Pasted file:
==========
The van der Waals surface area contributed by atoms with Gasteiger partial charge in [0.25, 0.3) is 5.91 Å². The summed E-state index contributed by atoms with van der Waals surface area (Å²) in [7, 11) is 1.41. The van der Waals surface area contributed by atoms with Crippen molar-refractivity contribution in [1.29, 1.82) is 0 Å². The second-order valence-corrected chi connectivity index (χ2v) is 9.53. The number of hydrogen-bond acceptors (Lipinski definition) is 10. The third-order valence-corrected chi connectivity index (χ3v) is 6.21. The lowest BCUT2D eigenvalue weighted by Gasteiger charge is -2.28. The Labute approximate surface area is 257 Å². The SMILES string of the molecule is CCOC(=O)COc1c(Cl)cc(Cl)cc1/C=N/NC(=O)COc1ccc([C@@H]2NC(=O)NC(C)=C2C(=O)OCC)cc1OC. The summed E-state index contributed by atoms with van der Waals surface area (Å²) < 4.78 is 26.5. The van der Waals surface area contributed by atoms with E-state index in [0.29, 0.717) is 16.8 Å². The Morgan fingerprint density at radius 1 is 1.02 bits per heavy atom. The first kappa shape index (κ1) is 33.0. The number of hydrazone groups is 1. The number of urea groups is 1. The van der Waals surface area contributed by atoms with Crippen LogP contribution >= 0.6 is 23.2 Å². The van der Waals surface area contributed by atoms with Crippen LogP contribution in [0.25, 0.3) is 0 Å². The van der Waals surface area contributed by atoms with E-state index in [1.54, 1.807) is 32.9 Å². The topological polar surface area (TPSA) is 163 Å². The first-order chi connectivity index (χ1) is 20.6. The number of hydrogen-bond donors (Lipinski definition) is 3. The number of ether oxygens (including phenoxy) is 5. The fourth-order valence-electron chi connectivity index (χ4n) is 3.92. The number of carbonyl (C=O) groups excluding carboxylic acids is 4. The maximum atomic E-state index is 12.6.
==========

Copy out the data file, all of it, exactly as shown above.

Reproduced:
The van der Waals surface area contributed by atoms with Gasteiger partial charge in [0.25, 0.3) is 5.91 Å². The summed E-state index contributed by atoms with van der Waals surface area (Å²) in [7, 11) is 1.41. The van der Waals surface area contributed by atoms with Crippen molar-refractivity contribution in [1.29, 1.82) is 0 Å². The second-order valence-corrected chi connectivity index (χ2v) is 9.53. The number of hydrogen-bond acceptors (Lipinski definition) is 10. The third-order valence-corrected chi connectivity index (χ3v) is 6.21. The lowest BCUT2D eigenvalue weighted by Gasteiger charge is -2.28. The Labute approximate surface area is 257 Å². The SMILES string of the molecule is CCOC(=O)COc1c(Cl)cc(Cl)cc1/C=N/NC(=O)COc1ccc([C@@H]2NC(=O)NC(C)=C2C(=O)OCC)cc1OC. The summed E-state index contributed by atoms with van der Waals surface area (Å²) < 4.78 is 26.5. The van der Waals surface area contributed by atoms with E-state index in [0.29, 0.717) is 16.8 Å². The Morgan fingerprint density at radius 1 is 1.02 bits per heavy atom. The first kappa shape index (κ1) is 33.0. The number of hydrazone groups is 1. The number of urea groups is 1. The van der Waals surface area contributed by atoms with Crippen LogP contribution >= 0.6 is 23.2 Å². The van der Waals surface area contributed by atoms with Crippen LogP contribution in [0.25, 0.3) is 0 Å². The van der Waals surface area contributed by atoms with E-state index in [1.54, 1.807) is 32.9 Å². The topological polar surface area (TPSA) is 163 Å². The first-order chi connectivity index (χ1) is 20.6. The number of hydrogen-bond donors (Lipinski definition) is 3. The number of ether oxygens (including phenoxy) is 5. The fourth-order valence-electron chi connectivity index (χ4n) is 3.92. The number of carbonyl (C=O) groups excluding carboxylic acids is 4. The maximum atomic E-state index is 12.6.